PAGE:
This is an interesting one. The implication is that spending time with local rather than national media is less of a “deployment,” and that formal media availability is the key way for a candidate to amplify his voice. It’s not surprising that Washington Post reporters think that, but I wonder if there’s any evidence that this is true. If there is, you won’t find any hint of it in the article.
Oddly, the writers manage to muddle their point and insult their own work in the next paragraph.
Some of those interviews have included tough questions. Last Tuesday, for instance, one reporter devoted an entire five-minute exchange to pressing Ryan on damaging remarks Romney made at a closed-door fundraiser in May. But many interviewers have lobbed softball questions at Ryan on issues that include his exercise routine and his affinity for health food.
Wait a second. The problem is that Ryan is sitting for tough local interviews when he should be be making his voice heard by answering not-tough and not-softball questions from the national media? In other words, his problem is that he’s not spending enough time giving talking-point answers to boilerplate questions from well-known reporters? Again, it’s not surprising that this is how the Washington Post views the campaign, but I’m not sure there’s much evidence one way or anther about how a vice presidential candidate should travel the country and work the media. Given that, you would think reporters would defer to the massive political organizations that have vast networks of polling and voter data on which they’re basing their candidate availability decisions.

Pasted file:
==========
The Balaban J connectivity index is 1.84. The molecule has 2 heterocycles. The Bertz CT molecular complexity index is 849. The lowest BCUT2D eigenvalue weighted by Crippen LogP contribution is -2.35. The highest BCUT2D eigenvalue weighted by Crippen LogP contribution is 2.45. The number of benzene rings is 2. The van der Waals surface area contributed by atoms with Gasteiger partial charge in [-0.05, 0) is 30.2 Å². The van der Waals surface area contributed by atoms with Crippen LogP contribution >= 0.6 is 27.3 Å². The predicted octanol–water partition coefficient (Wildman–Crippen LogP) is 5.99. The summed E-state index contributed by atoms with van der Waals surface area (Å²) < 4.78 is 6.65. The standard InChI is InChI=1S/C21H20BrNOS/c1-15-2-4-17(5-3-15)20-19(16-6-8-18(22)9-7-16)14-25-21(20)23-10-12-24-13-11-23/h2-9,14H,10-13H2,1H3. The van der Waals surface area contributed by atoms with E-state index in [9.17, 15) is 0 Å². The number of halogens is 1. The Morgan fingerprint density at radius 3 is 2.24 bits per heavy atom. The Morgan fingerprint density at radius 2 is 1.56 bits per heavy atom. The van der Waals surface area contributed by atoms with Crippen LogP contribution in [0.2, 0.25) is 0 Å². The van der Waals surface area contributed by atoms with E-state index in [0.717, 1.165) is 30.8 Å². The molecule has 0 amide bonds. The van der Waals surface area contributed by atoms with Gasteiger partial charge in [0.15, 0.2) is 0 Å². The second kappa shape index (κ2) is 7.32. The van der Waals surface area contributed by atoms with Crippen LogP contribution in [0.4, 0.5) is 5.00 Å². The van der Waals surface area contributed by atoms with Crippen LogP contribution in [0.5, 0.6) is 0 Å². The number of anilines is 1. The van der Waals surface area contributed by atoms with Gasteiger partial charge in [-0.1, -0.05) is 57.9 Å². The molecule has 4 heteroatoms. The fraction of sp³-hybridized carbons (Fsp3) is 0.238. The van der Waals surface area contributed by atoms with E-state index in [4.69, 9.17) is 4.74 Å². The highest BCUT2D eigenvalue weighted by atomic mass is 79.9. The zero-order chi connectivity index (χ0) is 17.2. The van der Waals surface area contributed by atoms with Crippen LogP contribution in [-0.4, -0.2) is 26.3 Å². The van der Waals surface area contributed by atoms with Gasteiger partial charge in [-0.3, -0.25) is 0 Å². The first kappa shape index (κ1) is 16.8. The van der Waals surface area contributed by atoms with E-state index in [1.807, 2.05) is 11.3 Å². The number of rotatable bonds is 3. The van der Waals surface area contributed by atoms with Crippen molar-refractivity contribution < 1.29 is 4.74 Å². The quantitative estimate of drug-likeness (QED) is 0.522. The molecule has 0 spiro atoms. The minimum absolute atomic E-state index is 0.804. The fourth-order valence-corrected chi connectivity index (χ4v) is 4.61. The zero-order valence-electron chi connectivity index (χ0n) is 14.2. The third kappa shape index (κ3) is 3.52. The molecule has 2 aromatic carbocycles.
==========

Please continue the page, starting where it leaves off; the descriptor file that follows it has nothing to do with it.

All in all, the article is nothing more than a summary of previous coverage about Ryan — and by the way, because it’s 2012, all of that coverage still exists in easy-to-find places on the internet. If somebody can give me a good reason why this article was written — other than the fact that the Washington Post has politics reporters on its payroll and a print edition to fill — I’m all ears.